Changes to the British List - January 2018
The British Ornithologists’ Union Records Committee (BOURC) has accepted the following to the British List.
Elegant Tern Thalasseus elegans
Third-calendar-year or older, Dawlish Warren NNR, Devon, 18 May 2002 (photographed).
Identification of the various species that comprise the orange-billed group of terns has received much attention, with it established recently that birds showing the correct suite of features of Elegant Tern can be safely identified as this species (Journal of Ornithology 158, 351-361). This has allowed the Dawlish Warren record to be accepted as the British first.
Breeds in coastal south-west USA and north-west Mexico, dispersing along the west coast of Latin America.
It should be placed after Cabot’s Tern Thalasseus acuflavidus on the British List. Other decisions:
Royal Tern Thalasseus maximus
First-calendar-year, Kenfig (Cynffig), Mid Glamorgan (Morgannwg Ganol), 24 November 1979 (sight record, ringing recovery).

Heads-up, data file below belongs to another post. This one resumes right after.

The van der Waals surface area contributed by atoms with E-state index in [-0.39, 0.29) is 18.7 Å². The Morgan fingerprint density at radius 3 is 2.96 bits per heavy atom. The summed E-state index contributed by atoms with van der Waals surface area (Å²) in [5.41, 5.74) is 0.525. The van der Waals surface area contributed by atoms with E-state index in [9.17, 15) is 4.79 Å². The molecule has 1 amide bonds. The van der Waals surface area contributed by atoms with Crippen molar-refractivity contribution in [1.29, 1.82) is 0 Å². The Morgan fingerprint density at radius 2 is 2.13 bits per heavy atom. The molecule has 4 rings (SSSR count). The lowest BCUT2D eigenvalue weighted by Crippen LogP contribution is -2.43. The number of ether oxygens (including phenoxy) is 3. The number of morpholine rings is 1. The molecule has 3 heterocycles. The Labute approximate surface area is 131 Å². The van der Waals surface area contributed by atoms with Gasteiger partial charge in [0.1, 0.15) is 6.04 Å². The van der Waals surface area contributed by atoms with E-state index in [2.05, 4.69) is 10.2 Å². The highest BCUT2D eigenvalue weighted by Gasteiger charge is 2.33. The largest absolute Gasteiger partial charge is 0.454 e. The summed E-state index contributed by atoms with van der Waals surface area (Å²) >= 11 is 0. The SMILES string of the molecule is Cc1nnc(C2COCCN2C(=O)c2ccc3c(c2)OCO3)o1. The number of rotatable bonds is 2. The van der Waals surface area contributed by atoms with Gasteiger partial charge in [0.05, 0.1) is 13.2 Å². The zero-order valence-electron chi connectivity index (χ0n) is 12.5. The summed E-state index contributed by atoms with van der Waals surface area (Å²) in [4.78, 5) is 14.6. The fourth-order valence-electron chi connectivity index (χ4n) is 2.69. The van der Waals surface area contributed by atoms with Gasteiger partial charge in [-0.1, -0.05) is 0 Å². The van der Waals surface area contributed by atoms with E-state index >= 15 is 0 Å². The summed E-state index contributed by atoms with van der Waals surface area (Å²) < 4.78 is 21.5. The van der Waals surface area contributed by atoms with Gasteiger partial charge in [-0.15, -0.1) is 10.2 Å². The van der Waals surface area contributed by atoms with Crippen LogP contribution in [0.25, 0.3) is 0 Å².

A review of British records of Royal Tern was instigated to establish the first acceptable record. This resulted in the rejection of the St Ives, Cornwall record from 2 September 1971, and the retention of the Kenfig record. The review also confirmed that the Kenfig individual belonged to the nominate Nearctic subspecies maximus. This was due to a leg-ring that established it being marked in a North American breeding colony.
There are potential future changes in the taxonomy of Royal Tern, with the two subspecies on either side of the Atlantic likely being split to create two new species (Biological Journal of the Linnean Society 121, 439-445). DNA evidence suggests that West African albididorsalis birds are more closely related to Lesser Crested Tern Thalasseus bengalensis. If this taxonomic revision occurs the Kenfig record will become the first British record of this new monotypic species.
Nominate maximus breeds from coastal southern California to Peru, and from Florida and the West Indies to Argentina; with albididorsalis breeding from Mauritania to Guinea, dispersing south to Namibia.
Thayer’s Gull Larus glaucoides thayeri
New first record: a first-calendar-year/second-calendar-year bird at Stanton Harcourt, Oxford from 4 December 2007 to 8 January 2008, with the same at Erin Tip, Pools Brook CP and Markham Pit Yard, Derby on 16-18 February 2008 (photographed) pre-dates the previously accepted first record of this subspecies, and is therefore accepted as the first British record.
8 January 2018
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